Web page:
Woolworths has snapped up New Zealand fashion and homeware retailer EziBuy in a $NZ350 million ($305 million) deal.
While Woolworths has a direct selling business in Australia, director of group retail services Penny Winn said there would be "pretty much no cannibalisation".
"Our Countdown business doesn't have a general merchandise offer at all, so from a New Zealand sense there's no crossover whatsoever."
In New Zealand Woolworths owns and operates the Countdown, Super Value and Fresh Choice supermarket chains in New Zealand.
EziBuy was founded in 1978, and has grown to become the largest fashion and homeware multi-channel store in Australasia. It sold more than $NZ200 million of products over the past financial year, primarily through its website, catalogues and contact centres.
Economists at UBS have upped their forecast for house prices this year, tipping the property market to post a 10 per cent gain in 2013.
The prediction, from George Tharenou and Scott Haslem, was contained in a report arguing the time is ripe for a recovery in home-building.
The report cited a swathe of reasons for house price rises: cheap debt, high auction clearance rates, an improvement in housing affordability to near its best point in a decade, and a bounce in people who think now’s a good time to buy a dwelling (according to a Westpac survey.)
‘‘After previously noting upside risk to our forecast for house price growth of 7 per cent year-on-year in 2013 – as investors ‘search for yield’ against a backdrop of record low interest rates – it now seems likely that prices will reach 10 per cent year-on-year growth in 2013,’’ the report said.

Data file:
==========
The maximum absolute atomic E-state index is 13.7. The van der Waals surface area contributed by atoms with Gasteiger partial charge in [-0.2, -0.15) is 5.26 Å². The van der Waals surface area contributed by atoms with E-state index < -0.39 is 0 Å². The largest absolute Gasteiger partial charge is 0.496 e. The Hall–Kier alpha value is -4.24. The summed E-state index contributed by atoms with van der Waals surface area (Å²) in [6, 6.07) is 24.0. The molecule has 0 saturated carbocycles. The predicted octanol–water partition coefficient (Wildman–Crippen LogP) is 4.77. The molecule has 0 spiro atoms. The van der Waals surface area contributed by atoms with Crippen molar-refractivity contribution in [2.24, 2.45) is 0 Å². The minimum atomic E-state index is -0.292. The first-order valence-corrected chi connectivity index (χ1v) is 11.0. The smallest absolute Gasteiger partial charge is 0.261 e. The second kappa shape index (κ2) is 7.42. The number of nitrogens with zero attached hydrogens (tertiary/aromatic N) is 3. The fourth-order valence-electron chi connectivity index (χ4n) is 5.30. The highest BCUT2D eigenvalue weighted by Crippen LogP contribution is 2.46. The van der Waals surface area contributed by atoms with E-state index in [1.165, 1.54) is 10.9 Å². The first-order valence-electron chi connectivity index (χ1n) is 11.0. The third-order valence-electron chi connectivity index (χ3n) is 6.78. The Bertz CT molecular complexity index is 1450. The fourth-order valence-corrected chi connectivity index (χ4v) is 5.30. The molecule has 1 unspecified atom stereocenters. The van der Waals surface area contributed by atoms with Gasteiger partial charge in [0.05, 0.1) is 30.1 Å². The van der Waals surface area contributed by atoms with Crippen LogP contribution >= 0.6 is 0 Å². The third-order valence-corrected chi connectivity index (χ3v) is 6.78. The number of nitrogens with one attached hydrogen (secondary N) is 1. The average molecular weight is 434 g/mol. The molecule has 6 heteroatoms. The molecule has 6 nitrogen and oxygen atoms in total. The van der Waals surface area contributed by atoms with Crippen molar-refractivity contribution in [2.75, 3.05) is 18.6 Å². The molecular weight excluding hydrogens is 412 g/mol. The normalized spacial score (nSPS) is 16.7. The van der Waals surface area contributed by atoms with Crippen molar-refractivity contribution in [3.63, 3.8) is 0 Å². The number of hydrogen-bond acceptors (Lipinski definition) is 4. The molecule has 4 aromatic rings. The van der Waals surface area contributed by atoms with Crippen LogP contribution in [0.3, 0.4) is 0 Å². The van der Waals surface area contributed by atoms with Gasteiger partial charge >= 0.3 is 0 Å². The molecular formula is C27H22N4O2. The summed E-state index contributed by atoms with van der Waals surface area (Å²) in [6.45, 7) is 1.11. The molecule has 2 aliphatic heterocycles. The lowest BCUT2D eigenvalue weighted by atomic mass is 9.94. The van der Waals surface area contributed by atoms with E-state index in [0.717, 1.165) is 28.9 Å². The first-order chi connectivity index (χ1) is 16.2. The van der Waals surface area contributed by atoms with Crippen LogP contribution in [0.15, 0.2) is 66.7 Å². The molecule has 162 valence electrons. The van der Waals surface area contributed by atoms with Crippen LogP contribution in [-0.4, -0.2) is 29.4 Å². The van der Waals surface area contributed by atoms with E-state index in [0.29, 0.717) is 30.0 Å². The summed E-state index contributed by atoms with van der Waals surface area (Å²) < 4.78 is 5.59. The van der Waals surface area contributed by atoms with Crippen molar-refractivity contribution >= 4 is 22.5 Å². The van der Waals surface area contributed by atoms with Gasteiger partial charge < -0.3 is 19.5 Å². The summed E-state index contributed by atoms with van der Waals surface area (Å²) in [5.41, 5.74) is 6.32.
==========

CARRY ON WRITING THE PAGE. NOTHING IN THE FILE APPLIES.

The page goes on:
One risk, it noted, was that too big a ‘‘boom’’ in housing could force the Reserve Bank to consider raising interest rates.
Heavy discounting and customer losses slashed more than $200 million off Origin Energy’s earnings in the year to June, with the discounting to continue to drag on earnings in the year ahead.
Origins’s net profit slumped to $461 million in the year to June, down from $1.06 billion a year earlier.
Shares are up 5.6 per cent at $12.96.
"Despite profit meeting expectations, our initial impressions are mildly positive though we expect to maintain our fair value estimate around $14.00 per share pending a full review of the result," Morningstar analyst Gareth James says:
- The competitive position and lack of economic moat are unchanged, as is our medium fair value uncertainty rating. Origin managed to partly reverse first half customer losses in the second half and volumes were reasonably stable throughout the year.